Eurozone suspends Greek debt-relief plan

A Greek pensioner leans on a shepherd's crook during a demonstration against planned pension cuts in Athens, Greece, 3 November 2016Image copyright

Image caption

A Greek pensioner leans on a shepherd’s crook during a demonstration against pension cuts in Athens, 3 November 2016

Eurozone lenders to Greece have suspended their recently agreed debt-relief plan for Greece.

The lenders are unhappy that the Greek government is planning to spend €617m (£517m) on giving poor state pensioners a pre-Christmas bonus.

The European Stability Mechanism (ESM), the body that helps eurozone governments in trouble, said it had not been asked to agree the bonus.

The ESM said it would now scrutinise the proposed payment to the pensioners.

“Following recent proposals by the Greek government to spend additional fiscal resources for pensions and VAT, our governing bodies have put their decisions temporarily on hold,” a spokesman for the ESM said.

“Institutions are currently assessing the impact of Greek government decisions vis-a-vis the ESM programme commitments and targets.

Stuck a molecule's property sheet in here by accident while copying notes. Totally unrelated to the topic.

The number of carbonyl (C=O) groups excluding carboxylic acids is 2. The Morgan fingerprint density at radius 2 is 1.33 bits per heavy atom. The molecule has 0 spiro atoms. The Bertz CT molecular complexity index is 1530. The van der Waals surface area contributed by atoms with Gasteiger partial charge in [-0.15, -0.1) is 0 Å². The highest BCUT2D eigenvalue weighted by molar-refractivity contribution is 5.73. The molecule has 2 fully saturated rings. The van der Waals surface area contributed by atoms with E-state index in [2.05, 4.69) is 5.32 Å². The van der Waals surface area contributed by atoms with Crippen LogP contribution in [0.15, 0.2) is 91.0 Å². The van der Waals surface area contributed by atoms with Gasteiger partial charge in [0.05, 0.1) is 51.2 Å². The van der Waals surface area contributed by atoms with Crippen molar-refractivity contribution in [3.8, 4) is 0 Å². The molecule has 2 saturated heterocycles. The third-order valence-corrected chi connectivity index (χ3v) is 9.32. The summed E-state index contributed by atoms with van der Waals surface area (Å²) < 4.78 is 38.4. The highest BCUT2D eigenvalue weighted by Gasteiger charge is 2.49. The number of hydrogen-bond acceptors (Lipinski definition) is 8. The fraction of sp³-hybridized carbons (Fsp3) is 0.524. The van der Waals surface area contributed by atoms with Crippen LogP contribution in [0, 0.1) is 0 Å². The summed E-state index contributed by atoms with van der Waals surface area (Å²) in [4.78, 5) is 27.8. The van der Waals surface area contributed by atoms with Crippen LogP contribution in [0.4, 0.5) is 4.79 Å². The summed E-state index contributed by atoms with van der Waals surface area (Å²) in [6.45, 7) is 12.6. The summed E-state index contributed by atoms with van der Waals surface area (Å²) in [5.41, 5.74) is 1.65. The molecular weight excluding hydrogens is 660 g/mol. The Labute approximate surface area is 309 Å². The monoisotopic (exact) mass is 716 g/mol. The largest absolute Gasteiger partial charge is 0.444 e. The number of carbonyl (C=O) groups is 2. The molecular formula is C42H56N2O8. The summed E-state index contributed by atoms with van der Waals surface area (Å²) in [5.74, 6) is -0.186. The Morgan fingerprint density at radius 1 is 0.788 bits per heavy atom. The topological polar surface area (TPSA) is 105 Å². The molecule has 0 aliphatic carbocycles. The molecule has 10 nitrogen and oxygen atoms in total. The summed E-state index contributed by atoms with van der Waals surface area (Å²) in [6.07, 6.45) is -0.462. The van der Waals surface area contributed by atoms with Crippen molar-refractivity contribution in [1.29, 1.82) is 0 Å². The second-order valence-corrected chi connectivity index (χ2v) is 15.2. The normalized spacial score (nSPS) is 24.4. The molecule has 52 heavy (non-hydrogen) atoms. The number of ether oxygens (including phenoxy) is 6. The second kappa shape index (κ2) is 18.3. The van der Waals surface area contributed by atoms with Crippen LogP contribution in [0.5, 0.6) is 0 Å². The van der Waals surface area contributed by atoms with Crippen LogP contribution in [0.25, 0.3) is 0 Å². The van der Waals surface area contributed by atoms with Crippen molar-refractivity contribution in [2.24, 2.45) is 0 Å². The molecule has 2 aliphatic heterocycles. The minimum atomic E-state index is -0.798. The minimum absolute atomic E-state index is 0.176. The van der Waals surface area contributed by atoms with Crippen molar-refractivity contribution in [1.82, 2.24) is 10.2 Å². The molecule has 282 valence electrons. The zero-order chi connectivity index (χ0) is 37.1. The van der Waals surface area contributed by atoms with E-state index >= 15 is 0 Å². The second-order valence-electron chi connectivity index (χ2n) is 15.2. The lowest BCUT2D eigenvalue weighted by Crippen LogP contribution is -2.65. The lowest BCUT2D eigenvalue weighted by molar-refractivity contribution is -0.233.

“[We] will then analyse the institutions’ assessment and subsequently decide how to proceed,” he said.

The debt-relief deal between Greece and the ESM was agreed on 5 December and would reduce the interest burden on the country’s debts.

The Greek government announced its bonus for poor pensioners – those earning below 800 euros a month – just three days later, but without consulting the eurozone representatives.

It also exempted residents of Aegean islands from VAT because of the influx of migrants.

A spokesman for Jeroen Dijsselbloem, the head of the Eurogroup – the eurozone finance ministers who have been negotiating with the Greek government over its massive debts – said the Greek government’s action appeared “to not be in line with our agreements”.

There was “no unanimity now for implementing short-term debt measures,” the spokesman added.